• Hotel room nights – Increased 160 percent in sports-related stays to 33,000 in 2014 from 12,661 in 2007

The WMSC also witnessed growth with its signature annual event, the Meijer State Games of Michigan, established in 2010. In the last five years, the Meijer State Games has:

  • More than tripled the number of sports (240 percent increase - 51 sports in 2014 from 15 sports in 2010)

  • More than doubled the number of athletes (145 percent increase - 8,579 in 2014 from 3,500 in 2010)

  • Doubled direct spending (107 percent increase - $2.9 million in 2014 from $1.4 million in 2010)

Year-over-Year Impact (2013 to 2014): In addition to overall growth since the WMSC’s inception, 2014 saw exponential growth compared to 2013. While the number of events only increased slightly (77 from 75 in 2013), the types of events evolved, with more national events that generated the highest year-over-year increase in direct spending at 84 percent ($38.9 million in 2014 from $21.1 million in 2013), along with a 38 percent increase in visitors (131,576 visitors in 2014 from 95,130 in 2013). National events that helped drive these numbers include the Western Collegiate Hockey Association Final Five in March, NCAA DII Outdoor Track and Field Championships in May, USA Table Tennis-US Open in July, and the USRowing Masters National Championships in August. All of these events except the US Open also were hosted for the first time in Michigan.

Another contributor to strong year-over-year performance was the addition of the Meijer State Games of Michigan – Winter Games, along with attendance growth of the Summer Games. Overall, the Meijer State Games of Michigan program increased the total number of sports by 50 percent (51 in 2014 from 34 in 2013), participating athletes by 32 percent (8,579 in 2014 from 6,521 in 2013) and direct spending by 7 percent ($2.9 million in 2014 from $2.7 million in 2013). Winning the 2017 State Games of America also will help raise the stature of the Meijer State Games program.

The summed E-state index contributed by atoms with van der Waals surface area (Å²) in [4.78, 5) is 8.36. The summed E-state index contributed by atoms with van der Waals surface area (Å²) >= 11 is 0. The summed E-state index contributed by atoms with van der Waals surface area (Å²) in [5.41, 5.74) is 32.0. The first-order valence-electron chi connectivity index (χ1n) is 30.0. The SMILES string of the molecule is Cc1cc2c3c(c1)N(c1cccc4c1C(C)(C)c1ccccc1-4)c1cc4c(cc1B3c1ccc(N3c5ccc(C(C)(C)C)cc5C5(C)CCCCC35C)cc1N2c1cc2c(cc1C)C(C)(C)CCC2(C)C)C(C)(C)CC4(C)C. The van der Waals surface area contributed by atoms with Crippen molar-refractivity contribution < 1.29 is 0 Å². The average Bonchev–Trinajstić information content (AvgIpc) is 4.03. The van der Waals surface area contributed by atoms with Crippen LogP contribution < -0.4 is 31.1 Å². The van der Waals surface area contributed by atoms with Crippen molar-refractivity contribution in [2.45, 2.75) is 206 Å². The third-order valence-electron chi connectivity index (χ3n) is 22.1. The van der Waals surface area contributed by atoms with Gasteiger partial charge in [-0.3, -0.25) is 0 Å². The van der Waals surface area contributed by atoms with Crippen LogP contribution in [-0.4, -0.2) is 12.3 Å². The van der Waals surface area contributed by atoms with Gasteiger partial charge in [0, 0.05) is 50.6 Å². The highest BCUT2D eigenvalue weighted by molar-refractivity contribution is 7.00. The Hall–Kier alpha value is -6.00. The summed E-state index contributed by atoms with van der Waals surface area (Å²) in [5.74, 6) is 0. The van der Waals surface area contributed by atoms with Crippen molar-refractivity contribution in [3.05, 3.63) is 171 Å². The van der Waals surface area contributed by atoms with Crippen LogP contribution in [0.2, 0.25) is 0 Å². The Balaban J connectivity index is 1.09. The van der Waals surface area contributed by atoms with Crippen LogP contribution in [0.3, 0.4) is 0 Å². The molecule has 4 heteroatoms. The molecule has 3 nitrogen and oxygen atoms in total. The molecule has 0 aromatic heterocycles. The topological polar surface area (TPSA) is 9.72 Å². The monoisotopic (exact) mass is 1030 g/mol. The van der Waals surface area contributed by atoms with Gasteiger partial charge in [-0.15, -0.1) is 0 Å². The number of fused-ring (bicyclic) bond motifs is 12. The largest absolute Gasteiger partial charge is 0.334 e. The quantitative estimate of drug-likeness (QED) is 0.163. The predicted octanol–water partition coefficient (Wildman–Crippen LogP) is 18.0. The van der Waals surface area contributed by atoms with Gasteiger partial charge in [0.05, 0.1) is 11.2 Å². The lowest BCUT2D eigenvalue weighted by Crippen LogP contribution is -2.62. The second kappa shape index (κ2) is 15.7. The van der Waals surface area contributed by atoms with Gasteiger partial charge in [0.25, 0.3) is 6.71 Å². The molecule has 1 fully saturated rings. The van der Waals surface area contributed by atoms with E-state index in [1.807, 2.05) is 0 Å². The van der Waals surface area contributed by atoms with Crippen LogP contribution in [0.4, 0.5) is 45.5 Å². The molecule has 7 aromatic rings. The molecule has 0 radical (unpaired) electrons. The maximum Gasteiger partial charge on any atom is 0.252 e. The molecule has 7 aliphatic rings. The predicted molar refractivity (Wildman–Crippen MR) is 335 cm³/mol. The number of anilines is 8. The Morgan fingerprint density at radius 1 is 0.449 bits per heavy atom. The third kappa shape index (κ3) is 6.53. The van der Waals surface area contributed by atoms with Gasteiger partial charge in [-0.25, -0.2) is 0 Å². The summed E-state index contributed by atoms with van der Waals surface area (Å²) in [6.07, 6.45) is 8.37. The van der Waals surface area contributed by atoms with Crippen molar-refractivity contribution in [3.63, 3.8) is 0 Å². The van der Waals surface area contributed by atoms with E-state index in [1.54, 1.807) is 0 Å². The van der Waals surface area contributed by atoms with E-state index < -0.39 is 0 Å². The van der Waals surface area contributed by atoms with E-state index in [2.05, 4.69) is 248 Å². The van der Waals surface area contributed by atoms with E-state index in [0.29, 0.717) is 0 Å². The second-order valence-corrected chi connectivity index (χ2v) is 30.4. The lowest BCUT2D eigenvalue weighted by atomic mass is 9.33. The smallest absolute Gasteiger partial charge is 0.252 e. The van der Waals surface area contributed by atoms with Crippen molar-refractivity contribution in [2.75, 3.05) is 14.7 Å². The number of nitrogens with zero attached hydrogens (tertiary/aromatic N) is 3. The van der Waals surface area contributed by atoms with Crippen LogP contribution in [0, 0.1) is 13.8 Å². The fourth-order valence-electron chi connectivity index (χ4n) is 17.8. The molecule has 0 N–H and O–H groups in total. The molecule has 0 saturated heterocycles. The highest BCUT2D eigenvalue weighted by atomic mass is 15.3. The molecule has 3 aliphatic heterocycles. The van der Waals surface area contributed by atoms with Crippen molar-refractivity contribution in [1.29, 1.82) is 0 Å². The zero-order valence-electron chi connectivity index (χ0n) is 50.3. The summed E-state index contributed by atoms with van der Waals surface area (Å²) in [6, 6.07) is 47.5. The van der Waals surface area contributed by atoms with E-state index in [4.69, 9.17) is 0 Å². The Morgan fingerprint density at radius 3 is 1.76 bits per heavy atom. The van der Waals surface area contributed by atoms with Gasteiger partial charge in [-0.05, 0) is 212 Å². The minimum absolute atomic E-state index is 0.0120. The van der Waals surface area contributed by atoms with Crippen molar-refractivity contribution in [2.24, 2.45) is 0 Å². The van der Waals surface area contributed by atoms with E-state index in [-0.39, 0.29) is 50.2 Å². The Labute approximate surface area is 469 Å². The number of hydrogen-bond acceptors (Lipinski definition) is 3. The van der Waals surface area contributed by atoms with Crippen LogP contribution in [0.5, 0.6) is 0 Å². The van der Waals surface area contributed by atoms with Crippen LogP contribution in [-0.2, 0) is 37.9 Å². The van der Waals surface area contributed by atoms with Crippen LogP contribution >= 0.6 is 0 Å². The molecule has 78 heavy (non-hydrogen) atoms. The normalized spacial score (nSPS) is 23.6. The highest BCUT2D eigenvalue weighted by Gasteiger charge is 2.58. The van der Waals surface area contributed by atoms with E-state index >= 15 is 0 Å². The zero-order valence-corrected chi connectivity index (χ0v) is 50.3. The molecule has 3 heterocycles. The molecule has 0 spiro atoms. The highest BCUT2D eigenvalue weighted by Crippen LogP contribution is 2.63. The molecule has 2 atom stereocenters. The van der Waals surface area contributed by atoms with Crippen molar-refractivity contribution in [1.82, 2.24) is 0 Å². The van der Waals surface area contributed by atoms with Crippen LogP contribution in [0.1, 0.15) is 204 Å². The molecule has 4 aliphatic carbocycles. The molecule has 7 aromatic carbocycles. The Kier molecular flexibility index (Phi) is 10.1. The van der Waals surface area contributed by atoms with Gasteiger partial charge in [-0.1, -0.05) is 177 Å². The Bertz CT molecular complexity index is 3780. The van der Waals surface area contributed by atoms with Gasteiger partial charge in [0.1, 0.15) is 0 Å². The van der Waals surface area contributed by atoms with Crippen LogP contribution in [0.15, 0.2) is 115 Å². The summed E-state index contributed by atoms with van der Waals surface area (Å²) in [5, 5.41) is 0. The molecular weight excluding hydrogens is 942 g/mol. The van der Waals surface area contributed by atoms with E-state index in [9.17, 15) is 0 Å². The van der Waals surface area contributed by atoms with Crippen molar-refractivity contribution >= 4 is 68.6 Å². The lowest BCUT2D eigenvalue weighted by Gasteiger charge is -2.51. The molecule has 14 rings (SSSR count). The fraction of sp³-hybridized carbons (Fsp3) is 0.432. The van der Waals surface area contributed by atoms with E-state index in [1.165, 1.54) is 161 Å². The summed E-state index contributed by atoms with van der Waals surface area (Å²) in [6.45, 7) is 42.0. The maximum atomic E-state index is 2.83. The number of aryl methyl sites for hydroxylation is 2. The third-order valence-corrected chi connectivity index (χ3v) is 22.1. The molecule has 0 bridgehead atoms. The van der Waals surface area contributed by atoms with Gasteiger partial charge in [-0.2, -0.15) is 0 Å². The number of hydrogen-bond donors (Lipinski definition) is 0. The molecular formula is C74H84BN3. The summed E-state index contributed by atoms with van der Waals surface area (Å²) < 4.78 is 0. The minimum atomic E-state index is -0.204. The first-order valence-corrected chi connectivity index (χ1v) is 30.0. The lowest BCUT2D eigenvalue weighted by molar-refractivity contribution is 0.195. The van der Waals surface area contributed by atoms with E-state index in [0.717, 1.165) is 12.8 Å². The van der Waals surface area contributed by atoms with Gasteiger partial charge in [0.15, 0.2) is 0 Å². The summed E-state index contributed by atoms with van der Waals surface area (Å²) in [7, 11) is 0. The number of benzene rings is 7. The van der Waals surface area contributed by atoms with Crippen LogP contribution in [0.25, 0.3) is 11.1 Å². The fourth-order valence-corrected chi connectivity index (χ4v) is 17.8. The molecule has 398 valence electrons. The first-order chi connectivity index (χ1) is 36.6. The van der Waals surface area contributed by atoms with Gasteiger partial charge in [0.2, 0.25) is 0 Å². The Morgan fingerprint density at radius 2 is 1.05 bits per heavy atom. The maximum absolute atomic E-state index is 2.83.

The third contributor to strong year-over-year impact was the opening of the Art Van Sports Complex, which is now projected to be the leading revenue source for the WMSC’s operating budget at 32 percent, followed closely by Experience Grand Rapids/hotel tax collections and the Meijer State Games of Michigan. The WMSC’s 2015 operating budget of $1.8 million, which has quadrupled since 2007, reflects these new revenue streams.

Future Growth - 2015 and Beyond: As the West Michigan Sports Commission enters 2015, Guswiler and his team are focused on three key areas for growth for this year and beyond. The first is continuing to attract national sporting events. While the goal for the number of events hasn’t changed much since 2014 (78 events for 2015 vs. 77 in 2014), the objective is to attract more national sporting events that generate higher numbers of visitors, direct spending and hotel room nights.

“We have learned over the years that it’s all about attracting the right mix of quality events to our area,” said Guswiler. “National sporting events bring more visitors, who in turn spend more money in our region. So you can bet we’ll continue pursuing these types of events.”